How to Stop Scabs From Bleeding

By Todd Bowerman

Your body is naturally inclined to protect itself from dangerous infections. When you fall and scrape your knee or your elbow, blood from the injury dries and becomes a scab. This scab protects the wound from infection, but can also be itchy and annoying. If you pick at your scab, you are interfering with your body's natural healing process and may find that it begins bleeding again. Stopping the bleeding is relatively simple.

Your body is naturally inclined to protect itself from dangerous infections. When you fall and scrape your knee or your elbow, blood from the injury dries and becomes a scab. This scab protects the wound from infection, but can also be itchy and annoying. If you pick at your scab, you are interfering with your body’s natural healing process and may find that it begins bleeding again. Stopping the bleeding is relatively simple.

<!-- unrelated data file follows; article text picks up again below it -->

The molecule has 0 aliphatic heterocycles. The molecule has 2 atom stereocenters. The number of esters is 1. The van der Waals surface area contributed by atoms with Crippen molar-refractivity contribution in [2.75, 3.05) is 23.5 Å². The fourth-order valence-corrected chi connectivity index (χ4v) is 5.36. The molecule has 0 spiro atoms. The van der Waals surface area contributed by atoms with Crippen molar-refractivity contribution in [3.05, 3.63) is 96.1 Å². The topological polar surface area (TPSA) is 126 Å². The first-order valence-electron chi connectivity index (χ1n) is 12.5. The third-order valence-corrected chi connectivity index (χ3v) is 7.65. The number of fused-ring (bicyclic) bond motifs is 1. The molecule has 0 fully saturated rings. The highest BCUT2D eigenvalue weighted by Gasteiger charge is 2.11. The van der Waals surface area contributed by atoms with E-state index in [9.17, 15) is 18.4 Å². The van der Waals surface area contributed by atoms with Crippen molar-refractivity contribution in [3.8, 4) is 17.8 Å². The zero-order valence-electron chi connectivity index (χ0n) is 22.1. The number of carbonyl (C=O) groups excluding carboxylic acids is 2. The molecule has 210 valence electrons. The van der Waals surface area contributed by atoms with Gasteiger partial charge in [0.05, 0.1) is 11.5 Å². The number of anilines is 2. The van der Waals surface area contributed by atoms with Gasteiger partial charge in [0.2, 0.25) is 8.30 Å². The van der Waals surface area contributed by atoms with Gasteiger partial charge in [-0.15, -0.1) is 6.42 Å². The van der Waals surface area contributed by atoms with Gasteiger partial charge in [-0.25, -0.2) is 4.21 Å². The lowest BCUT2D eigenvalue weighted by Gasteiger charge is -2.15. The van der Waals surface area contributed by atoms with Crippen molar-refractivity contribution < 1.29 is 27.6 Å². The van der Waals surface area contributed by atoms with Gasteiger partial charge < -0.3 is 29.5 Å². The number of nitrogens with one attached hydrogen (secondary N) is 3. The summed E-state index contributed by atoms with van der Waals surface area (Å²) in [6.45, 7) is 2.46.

Rinse the wound out with warm water to ensure no bacterial build-up has occurred.

Press a clean cloth over the surface of your scab and apply light pressure.

Hold the cloth in place until the bleeding stops. New blood will form a fresh scab over the wound.

Apply a bandage over the scab to help prevent it from accidentally being knocked off or re-opened. Try your best to avoid picking at the scab.

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